Today’s customers are more demanding and tech-savvy. They understand how a well-performing website should look like and they won’t settle for anything less than that. It is your site’s overall appeal that tells them how professional, trustworthy, and authoritative you are.
Given all these facts, it’s not surprising that the number of websites investing in a responsive and engaging web design is rising at an astonishing pace. And, to stay relevant, you need to be among them.
Here’s what you need to do.
1. Page Load Time Impacts Conversions
You’ve noticed that it takes your pages forever to load. Still, every time you come across this issue, you decide to sweep it under the carpet and move on. After all, there is a plethora of other, more important elements of your website you need to focus on, right?
Unfortunately, that’s not true. Page load time is one of Google’s most significant ranking factors, for a reason.
First, it affects your rankings. Statistics say that 1-second delay in page load results in 11% lower page views.
Second, it compromises user experience and conversion rates. Namely, 47% of customers expect a page to load in less than 2 seconds and, if it doesn’t, they will leave it immediately. Not to mention that 1-second delay also means 7% lower conversions.
Third, it affects customer retention and sales. Namely, 79% of customers that report poor experience with a site are less likely to buy from it again, while 44% of them would spread negative word of mouth about it.
To avoid this, you need to boost your site’s speed on time.
- Focus on minimizing your images’ size and yet improving their resolution.
- Use white space to lower data demand.
- Remove auto-pay audio and video.
- Leverage compression.
- Use browser caching.
Studies show that 50% of website visitors use the navigation menu to find the pages they are interested in. It not only makes your visitors’ search faster and simpler, but it also lets them know what your site is about. After all, without it, your site would be disorganized.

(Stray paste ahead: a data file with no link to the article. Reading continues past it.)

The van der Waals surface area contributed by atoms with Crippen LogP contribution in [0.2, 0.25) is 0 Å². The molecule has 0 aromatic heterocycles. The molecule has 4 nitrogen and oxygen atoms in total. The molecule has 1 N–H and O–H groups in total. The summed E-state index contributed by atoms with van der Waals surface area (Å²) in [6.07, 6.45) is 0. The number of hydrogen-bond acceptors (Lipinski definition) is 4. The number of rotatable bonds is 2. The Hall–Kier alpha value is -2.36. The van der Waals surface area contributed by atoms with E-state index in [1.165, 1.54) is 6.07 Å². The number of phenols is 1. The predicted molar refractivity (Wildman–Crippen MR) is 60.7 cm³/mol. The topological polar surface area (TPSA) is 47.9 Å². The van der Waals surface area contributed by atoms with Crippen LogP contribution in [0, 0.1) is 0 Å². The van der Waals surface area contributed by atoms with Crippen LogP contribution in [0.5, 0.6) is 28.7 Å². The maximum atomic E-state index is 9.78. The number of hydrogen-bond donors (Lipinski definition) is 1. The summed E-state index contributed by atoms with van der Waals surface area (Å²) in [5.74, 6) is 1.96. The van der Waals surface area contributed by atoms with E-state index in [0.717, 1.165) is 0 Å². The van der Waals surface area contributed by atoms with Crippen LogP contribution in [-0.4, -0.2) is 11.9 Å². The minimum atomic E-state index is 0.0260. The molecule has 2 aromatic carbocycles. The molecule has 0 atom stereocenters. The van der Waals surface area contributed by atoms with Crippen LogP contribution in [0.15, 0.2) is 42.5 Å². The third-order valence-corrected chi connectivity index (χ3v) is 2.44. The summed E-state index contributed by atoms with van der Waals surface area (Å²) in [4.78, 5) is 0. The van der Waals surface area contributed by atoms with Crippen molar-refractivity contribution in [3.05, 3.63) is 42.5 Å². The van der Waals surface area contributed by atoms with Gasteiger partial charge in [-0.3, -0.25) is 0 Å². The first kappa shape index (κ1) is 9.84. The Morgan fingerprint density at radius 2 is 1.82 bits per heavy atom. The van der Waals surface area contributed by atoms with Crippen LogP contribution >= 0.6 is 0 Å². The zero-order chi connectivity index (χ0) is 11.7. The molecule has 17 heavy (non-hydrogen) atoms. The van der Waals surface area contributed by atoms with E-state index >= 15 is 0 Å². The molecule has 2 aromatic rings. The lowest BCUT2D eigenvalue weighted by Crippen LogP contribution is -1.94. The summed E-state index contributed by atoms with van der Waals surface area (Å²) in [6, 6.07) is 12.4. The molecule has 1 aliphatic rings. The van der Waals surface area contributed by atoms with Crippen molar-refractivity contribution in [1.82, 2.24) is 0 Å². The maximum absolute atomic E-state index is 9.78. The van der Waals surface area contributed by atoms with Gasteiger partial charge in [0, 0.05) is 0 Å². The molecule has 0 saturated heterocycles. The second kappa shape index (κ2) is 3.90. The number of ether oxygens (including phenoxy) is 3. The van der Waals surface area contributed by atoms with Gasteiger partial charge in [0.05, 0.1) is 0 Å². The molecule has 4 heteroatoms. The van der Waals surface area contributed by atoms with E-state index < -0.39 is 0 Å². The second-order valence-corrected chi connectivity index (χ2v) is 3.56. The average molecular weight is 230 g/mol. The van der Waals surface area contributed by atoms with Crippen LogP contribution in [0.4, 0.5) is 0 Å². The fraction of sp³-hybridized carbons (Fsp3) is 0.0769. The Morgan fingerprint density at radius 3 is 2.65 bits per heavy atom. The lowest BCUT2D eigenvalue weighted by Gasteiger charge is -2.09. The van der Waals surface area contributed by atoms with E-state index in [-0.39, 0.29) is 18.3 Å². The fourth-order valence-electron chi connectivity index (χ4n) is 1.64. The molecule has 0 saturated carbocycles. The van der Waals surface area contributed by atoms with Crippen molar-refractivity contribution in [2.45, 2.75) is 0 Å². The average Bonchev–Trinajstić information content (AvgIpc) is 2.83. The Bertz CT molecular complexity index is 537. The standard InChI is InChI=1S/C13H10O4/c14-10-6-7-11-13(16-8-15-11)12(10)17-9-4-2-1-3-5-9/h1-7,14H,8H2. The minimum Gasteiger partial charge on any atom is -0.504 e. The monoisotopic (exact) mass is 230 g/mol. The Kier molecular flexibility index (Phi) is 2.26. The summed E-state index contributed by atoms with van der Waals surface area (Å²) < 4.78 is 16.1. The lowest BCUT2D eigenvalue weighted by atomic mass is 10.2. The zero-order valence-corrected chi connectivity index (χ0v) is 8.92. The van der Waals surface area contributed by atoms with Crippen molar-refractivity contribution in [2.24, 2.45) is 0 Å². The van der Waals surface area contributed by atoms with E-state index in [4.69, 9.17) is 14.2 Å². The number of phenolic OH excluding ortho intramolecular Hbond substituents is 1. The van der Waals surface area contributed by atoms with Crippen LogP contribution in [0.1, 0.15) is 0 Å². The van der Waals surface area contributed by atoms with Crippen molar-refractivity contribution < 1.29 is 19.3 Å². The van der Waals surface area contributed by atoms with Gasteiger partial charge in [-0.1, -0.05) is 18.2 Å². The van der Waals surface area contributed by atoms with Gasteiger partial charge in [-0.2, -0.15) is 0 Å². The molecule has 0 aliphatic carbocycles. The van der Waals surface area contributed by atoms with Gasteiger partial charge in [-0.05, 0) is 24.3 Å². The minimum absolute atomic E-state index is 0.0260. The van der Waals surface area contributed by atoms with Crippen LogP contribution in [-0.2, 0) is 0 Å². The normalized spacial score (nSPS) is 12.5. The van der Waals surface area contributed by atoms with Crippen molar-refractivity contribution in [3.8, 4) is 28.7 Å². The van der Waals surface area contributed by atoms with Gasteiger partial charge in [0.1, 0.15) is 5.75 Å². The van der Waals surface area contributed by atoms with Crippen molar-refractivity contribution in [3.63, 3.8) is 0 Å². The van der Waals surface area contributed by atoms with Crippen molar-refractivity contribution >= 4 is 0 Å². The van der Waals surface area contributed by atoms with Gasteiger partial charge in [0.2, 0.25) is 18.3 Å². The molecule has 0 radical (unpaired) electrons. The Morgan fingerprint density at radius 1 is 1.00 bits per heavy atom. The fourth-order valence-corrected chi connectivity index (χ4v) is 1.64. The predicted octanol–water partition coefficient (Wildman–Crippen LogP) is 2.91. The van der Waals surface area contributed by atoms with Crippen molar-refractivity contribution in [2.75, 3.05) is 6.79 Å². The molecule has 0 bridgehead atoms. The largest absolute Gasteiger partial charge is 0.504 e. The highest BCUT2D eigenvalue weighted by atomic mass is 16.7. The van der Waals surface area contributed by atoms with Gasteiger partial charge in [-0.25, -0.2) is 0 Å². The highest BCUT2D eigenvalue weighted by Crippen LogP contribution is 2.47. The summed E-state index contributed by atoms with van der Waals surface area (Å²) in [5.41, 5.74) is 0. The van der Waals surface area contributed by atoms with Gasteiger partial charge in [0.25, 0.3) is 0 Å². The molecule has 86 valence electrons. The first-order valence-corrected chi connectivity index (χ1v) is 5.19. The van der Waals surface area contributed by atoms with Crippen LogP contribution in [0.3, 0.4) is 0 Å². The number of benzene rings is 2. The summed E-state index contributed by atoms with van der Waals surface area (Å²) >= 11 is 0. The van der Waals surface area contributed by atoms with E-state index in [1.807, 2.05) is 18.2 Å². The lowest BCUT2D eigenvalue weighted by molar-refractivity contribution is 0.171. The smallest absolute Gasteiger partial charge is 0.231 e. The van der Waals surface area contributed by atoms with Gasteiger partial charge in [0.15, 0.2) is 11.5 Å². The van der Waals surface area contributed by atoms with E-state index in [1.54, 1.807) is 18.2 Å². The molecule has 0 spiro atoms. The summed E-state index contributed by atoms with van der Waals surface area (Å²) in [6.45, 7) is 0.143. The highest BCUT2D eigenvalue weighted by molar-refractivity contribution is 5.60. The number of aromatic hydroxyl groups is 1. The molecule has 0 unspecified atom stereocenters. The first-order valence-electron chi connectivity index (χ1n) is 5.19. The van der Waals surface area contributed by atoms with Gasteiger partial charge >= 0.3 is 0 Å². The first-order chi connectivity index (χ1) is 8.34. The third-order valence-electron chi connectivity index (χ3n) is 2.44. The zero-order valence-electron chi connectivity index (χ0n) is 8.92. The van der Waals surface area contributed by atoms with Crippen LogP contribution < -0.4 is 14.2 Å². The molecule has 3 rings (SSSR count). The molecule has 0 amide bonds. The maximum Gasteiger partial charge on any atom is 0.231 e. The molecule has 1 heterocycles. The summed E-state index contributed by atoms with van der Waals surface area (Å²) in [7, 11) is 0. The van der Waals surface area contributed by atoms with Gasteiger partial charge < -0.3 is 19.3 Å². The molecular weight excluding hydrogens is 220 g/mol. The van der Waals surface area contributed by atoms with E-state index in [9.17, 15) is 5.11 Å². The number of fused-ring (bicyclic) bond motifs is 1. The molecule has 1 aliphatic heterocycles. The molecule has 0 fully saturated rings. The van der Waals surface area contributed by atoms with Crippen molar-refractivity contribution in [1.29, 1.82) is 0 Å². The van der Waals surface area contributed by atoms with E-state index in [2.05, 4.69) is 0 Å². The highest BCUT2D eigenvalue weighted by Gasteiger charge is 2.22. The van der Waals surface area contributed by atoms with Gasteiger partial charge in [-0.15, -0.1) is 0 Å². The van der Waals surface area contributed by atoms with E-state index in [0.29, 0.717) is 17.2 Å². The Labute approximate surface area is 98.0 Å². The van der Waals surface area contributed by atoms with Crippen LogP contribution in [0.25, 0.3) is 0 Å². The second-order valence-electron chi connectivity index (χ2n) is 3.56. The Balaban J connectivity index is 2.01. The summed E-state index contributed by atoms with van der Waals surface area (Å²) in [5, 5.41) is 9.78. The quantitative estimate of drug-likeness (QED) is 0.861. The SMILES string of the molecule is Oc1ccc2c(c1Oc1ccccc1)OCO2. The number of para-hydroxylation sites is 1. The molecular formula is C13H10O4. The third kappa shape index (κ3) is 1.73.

This is why you should make your navigation clear. Fewer elements in the menu bar mean that your users will be able to click through your site more efficiently. This is also great for your SEO. With well-organized navigation, the link juice will be passed properly to the pages with a lower authority, making it simpler for you to rank.
3. Your Site’s Appearance Boosts UX
When I say web design, what’s the first thing that comes to your mind? Your site’s visual appearance, of course. You should never forget that your website design plays an immensely important role in your business’ first impression on your potential customers. That’s why it needs to convey reliability and relevance. Here is how to achieve that:
Responsive design is not synonymous with mobile friendliness. Unlike mobile-friendly websites that look pretty much the same on all devices, responsive sites are fluid and adaptable to the screen dimensions. In today’s mobile-first ecosystem, investing in website responsiveness will boost user experience and definitely reduce the bounce rate.
Bold fonts, such as sans-serif have gained momentum a few years ago and are still important. As they are large and yet easy to read on every type of screen, they provide your users with a smoother experience.